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The “walking dead”: Tanzania’s trade in the body parts of albino people

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The “walking dead”: Tanzania’s trade in the body parts of albino people

Albanism

Photos by- Rick Guidotti for Positive Exposure (photoexposure.org)

 

Known locally as the ‘walking dead,’ people with albinism are regarded with suspicion in Tanzania. Occult beliefs in the magical properties of albino body parts – used by witchdoctors for rituals thought to bring wealth and prosperity – have given rise to a series of albino murders.

The rapidly growing trade in albino body parts, which also targets children, is lucrative. Traders can sell albino limbs on the black market for $500 to $2000. It is estimated that this trade resulted in 60-70 murders in Tanzania in 2009.

Although the Tanzanian government has pledged to crack down on the gruesome industry, it admits that action has been slow because most of the attacks happen in rural areas where police forces are understaffed. As well, failure of the court system has meant that dozens of accused people have not been tried for the murders.

Peter Ash is the founder of the Canadian NGO “Under The Same Sun,” which provides advocacy and support for albino people in Tanzania. He says that of 57 reported murders, and 6 attacks in which victims lost limbs, in the last two years, there were convictions in only 2 cases. In neighbouring Burundi there were convictions in 12 of 14 cases. Government officials have blamed the slow progress on lack of funds, but Ash is not convinced.

“We are unaware of other capital murder cases that have been stopped due to lack of funds, we’ve never heard of that happening before,” he said. “We believe that it is due more to a lack of political will.”

A boy in Tanzania with albanism

Tanzania has approximately 17,000 albino people. In North America and Europe, it is estimated that 1 in 20 000 people have some form of albinism. In Tanzania, it is 5 times as common, with 1 in 4000 people being affected. Most people with albinism are legally blind.
– Photographer Rick Guidotti.

Tanzanian blogger and journalist Richard Mbuthia also criticizes the Tanzanian government for letting the albino murders sit on the back burner.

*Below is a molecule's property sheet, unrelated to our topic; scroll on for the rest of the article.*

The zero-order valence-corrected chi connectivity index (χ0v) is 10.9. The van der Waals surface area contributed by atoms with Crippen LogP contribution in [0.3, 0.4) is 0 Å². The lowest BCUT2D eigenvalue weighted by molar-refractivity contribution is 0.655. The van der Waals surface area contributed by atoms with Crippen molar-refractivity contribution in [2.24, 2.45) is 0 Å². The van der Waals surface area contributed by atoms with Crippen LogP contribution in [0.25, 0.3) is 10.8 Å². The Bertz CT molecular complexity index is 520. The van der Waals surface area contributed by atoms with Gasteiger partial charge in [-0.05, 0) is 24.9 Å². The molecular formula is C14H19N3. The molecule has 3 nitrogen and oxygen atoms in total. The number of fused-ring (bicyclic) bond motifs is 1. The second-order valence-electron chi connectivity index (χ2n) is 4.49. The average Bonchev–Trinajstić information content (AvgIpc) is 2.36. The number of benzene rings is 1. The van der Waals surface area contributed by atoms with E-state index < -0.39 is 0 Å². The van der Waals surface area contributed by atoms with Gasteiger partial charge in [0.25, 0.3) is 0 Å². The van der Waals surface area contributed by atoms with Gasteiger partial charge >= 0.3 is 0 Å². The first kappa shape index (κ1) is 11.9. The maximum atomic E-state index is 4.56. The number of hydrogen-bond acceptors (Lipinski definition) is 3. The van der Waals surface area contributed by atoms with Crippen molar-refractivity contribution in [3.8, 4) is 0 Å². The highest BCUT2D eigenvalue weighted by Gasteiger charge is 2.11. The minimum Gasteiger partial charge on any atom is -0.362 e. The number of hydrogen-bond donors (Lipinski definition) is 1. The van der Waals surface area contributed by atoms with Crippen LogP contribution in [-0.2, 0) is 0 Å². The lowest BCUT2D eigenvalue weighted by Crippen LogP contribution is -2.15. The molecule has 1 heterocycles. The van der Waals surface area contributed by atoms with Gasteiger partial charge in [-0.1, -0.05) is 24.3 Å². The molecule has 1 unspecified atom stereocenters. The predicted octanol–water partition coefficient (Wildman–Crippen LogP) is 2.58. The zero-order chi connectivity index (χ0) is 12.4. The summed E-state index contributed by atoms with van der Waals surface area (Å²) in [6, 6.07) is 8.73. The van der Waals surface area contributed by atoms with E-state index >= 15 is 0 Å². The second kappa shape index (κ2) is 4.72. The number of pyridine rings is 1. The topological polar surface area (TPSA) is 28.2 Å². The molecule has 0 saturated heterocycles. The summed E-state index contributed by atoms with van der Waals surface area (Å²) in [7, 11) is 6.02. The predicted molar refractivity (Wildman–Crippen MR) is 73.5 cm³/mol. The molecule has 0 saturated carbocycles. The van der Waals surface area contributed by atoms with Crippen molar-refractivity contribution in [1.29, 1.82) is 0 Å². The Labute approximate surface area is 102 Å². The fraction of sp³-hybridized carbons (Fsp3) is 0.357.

“Maybe think they can using this loophole so they can ignore the killings, but the government just cannot say that. When other things that need money get money immediately,” he said.

As part of a response to the violence against albinos, Tanzanian President Jakaya Kikewete did appoint an albino woman, Al Shymaa Kway Geer, to parliament in 2008. Critics claim that while this may improve the government’s public image, it lacks substance and genuine commitment to change.

“She is not an elected MP, she exists at the pleasure of the president. We are enthusiastic that she has been appointed, but not much has really changed in terms of prosecutions of the offenders or the safety and security of people with albinism in Tanzania,” Ash said.

Superstitions associated with albinism are deeply rooted in East African culture. Murdering albinos for their body parts is based on belief in witchcraft and a perception of albinos as ghosts, not humans.
Ash thinks the weak governmental response may be due to superstition, which is so widespread that police and members of government may themselves subscribe to it.

Raising awareness

“I’m about raising awareness through positive imagery, and empowering people with a positive sense of who they are. Helping mobilize them to become ambassadors for change themselves, changing communities at the grassroots level, and empowering them through self acceptance and self esteem.”
– Photographer Rick Guidotti speaking with author LiPing Lao about his work.
Photos courtesy of Rick Guidotti for Positive Exposure (photoexposure.org)

“We have evidence that high-ranking politicians consult witchdoctors. If the politicians and police themselves use the services of witchdoctors, it makes it hard to clamp down on the industry of albino body parts,” Ash said.
Activists for albino rights in Tanzania urge Canadians to get involved.

“Canada gives millions of dollars of foreign aid to Tanzania, and I’m glad we do because Tanzania is extremely poor. But it also means that the government of Canada has significant political clout,” Ash said. “It can contact the Tanzanian government and say look, we’re giving you millions of dollars in foreign aid and this kind of treatment against innocent citizens and children simply because of the color of their skin is unacceptable. We want to see some action in dealing with this.”

Rick Guidotti, a former fashion photographer who now takes photos of albinos to raise awareness and combat discrimination, is hopeful for change.

“It’s tough, and going to be very hard, but we have to start,” he said. “It’s a viral message; anything that is a positive message is viral. People don’t want to hate, and people don’t want to discriminate or be prejudiced. It’s cultural, and we need to change that. It’s going to be difficult, but it’s absolutely going to happen.”

YiPing Liao is a Singaporean-Swiss student currently completing her Bachelor’s degree at McGill University in political science and economics.

YiPing Liao – who has written posts on Upstream Journal.


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